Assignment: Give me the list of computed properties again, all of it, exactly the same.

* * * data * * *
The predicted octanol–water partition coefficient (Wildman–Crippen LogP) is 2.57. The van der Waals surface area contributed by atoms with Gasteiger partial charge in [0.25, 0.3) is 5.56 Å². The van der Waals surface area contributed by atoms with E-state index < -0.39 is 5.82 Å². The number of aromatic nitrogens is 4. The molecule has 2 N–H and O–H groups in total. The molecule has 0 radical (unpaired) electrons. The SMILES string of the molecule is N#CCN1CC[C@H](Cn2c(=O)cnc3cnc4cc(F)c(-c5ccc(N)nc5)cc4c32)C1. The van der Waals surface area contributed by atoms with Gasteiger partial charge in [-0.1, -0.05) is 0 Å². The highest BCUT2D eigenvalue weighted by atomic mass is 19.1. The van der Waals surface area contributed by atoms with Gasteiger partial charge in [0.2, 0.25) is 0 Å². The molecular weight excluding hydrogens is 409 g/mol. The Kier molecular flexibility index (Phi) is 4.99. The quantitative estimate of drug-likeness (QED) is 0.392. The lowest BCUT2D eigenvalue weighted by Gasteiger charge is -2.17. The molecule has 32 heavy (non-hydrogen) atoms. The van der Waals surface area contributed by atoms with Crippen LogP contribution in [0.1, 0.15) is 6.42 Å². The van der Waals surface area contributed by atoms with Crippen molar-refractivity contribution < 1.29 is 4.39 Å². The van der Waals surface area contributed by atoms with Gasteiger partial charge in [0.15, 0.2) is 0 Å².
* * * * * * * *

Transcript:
The predicted octanol–water partition coefficient (Wildman–Crippen LogP) is 2.57. The van der Waals surface area contributed by atoms with Gasteiger partial charge in [0.25, 0.3) is 5.56 Å². The van der Waals surface area contributed by atoms with E-state index < -0.39 is 5.82 Å². The number of aromatic nitrogens is 4. The molecule has 2 N–H and O–H groups in total. The molecule has 0 radical (unpaired) electrons. The SMILES string of the molecule is N#CCN1CC[C@H](Cn2c(=O)cnc3cnc4cc(F)c(-c5ccc(N)nc5)cc4c32)C1. The van der Waals surface area contributed by atoms with Gasteiger partial charge in [-0.1, -0.05) is 0 Å². The highest BCUT2D eigenvalue weighted by atomic mass is 19.1. The van der Waals surface area contributed by atoms with Gasteiger partial charge in [0.2, 0.25) is 0 Å². The molecular weight excluding hydrogens is 409 g/mol. The Kier molecular flexibility index (Phi) is 4.99. The quantitative estimate of drug-likeness (QED) is 0.392. The lowest BCUT2D eigenvalue weighted by Gasteiger charge is -2.17. The molecule has 32 heavy (non-hydrogen) atoms. The van der Waals surface area contributed by atoms with Crippen LogP contribution in [0.1, 0.15) is 6.42 Å². The van der Waals surface area contributed by atoms with Crippen molar-refractivity contribution < 1.29 is 4.39 Å². The van der Waals surface area contributed by atoms with Gasteiger partial charge in [0.15, 0.2) is 0 Å².